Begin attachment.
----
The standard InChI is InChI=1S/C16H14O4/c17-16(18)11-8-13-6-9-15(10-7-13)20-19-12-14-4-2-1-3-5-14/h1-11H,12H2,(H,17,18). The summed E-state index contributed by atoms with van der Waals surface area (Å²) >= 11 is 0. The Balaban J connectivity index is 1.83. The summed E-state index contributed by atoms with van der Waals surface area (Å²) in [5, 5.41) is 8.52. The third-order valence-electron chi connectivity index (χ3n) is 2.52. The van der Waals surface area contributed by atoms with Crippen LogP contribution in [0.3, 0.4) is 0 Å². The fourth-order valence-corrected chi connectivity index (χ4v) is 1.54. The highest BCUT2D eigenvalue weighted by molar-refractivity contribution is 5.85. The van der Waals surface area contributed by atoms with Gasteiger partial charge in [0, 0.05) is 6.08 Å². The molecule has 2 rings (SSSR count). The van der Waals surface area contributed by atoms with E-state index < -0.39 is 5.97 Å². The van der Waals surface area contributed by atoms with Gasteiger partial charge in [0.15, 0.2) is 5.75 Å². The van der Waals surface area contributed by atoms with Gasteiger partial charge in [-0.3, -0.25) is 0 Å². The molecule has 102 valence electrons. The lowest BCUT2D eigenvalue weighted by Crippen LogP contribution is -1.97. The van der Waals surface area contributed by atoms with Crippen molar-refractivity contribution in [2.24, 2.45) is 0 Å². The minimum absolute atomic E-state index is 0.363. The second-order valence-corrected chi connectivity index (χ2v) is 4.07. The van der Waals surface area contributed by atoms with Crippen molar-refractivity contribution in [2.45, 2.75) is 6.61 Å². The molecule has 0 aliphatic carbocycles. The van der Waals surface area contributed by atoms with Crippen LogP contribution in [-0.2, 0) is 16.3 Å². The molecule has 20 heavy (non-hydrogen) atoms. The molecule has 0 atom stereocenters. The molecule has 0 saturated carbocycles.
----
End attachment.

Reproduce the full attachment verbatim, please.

The standard InChI is InChI=1S/C16H14O4/c17-16(18)11-8-13-6-9-15(10-7-13)20-19-12-14-4-2-1-3-5-14/h1-11H,12H2,(H,17,18). The summed E-state index contributed by atoms with van der Waals surface area (Å²) >= 11 is 0. The Balaban J connectivity index is 1.83. The summed E-state index contributed by atoms with van der Waals surface area (Å²) in [5, 5.41) is 8.52. The third-order valence-electron chi connectivity index (χ3n) is 2.52. The van der Waals surface area contributed by atoms with Crippen LogP contribution in [0.3, 0.4) is 0 Å². The fourth-order valence-corrected chi connectivity index (χ4v) is 1.54. The highest BCUT2D eigenvalue weighted by molar-refractivity contribution is 5.85. The van der Waals surface area contributed by atoms with Gasteiger partial charge in [0, 0.05) is 6.08 Å². The molecule has 2 rings (SSSR count). The van der Waals surface area contributed by atoms with E-state index < -0.39 is 5.97 Å². The van der Waals surface area contributed by atoms with Gasteiger partial charge in [0.15, 0.2) is 5.75 Å². The van der Waals surface area contributed by atoms with Gasteiger partial charge in [-0.3, -0.25) is 0 Å². The molecule has 102 valence electrons. The lowest BCUT2D eigenvalue weighted by Crippen LogP contribution is -1.97. The van der Waals surface area contributed by atoms with Crippen molar-refractivity contribution in [2.24, 2.45) is 0 Å². The minimum absolute atomic E-state index is 0.363. The second-order valence-corrected chi connectivity index (χ2v) is 4.07. The van der Waals surface area contributed by atoms with Crippen molar-refractivity contribution in [2.45, 2.75) is 6.61 Å². The molecule has 0 aliphatic carbocycles. The van der Waals surface area contributed by atoms with Crippen LogP contribution in [-0.2, 0) is 16.3 Å². The molecule has 20 heavy (non-hydrogen) atoms. The molecule has 0 atom stereocenters. The molecule has 0 saturated carbocycles.